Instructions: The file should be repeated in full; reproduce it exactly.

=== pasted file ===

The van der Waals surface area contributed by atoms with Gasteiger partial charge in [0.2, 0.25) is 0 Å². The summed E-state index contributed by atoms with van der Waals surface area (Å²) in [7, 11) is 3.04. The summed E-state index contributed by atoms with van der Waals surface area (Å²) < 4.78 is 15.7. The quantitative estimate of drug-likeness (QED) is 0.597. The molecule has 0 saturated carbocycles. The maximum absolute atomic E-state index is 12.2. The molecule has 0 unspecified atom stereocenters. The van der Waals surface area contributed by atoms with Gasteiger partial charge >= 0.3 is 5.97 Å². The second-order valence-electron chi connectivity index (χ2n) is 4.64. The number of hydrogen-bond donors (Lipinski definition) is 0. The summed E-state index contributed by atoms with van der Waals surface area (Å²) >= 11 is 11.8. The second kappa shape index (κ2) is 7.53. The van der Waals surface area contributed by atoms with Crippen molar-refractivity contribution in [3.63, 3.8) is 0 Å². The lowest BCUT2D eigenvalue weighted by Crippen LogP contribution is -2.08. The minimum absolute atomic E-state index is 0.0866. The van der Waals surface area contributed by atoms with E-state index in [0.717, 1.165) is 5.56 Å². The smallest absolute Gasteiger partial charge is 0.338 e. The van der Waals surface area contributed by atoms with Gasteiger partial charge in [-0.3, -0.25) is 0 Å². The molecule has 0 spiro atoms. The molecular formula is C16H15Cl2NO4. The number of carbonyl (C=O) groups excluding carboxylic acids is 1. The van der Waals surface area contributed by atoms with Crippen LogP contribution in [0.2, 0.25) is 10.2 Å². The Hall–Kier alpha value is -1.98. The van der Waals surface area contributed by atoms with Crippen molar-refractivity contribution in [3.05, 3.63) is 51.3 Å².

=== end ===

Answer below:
The van der Waals surface area contributed by atoms with Gasteiger partial charge in [0.2, 0.25) is 0 Å². The summed E-state index contributed by atoms with van der Waals surface area (Å²) in [7, 11) is 3.04. The summed E-state index contributed by atoms with van der Waals surface area (Å²) < 4.78 is 15.7. The quantitative estimate of drug-likeness (QED) is 0.597. The molecule has 0 saturated carbocycles. The maximum absolute atomic E-state index is 12.2. The molecule has 0 unspecified atom stereocenters. The van der Waals surface area contributed by atoms with Gasteiger partial charge >= 0.3 is 5.97 Å². The second-order valence-electron chi connectivity index (χ2n) is 4.64. The number of hydrogen-bond donors (Lipinski definition) is 0. The summed E-state index contributed by atoms with van der Waals surface area (Å²) >= 11 is 11.8. The second kappa shape index (κ2) is 7.53. The van der Waals surface area contributed by atoms with Crippen molar-refractivity contribution in [3.63, 3.8) is 0 Å². The lowest BCUT2D eigenvalue weighted by Crippen LogP contribution is -2.08. The minimum absolute atomic E-state index is 0.0866. The van der Waals surface area contributed by atoms with E-state index in [0.717, 1.165) is 5.56 Å². The smallest absolute Gasteiger partial charge is 0.338 e. The van der Waals surface area contributed by atoms with Gasteiger partial charge in [-0.3, -0.25) is 0 Å². The molecule has 0 spiro atoms. The molecular formula is C16H15Cl2NO4. The number of carbonyl (C=O) groups excluding carboxylic acids is 1. The van der Waals surface area contributed by atoms with Crippen LogP contribution in [0.2, 0.25) is 10.2 Å². The Hall–Kier alpha value is -1.98. The van der Waals surface area contributed by atoms with Crippen molar-refractivity contribution in [3.05, 3.63) is 51.3 Å².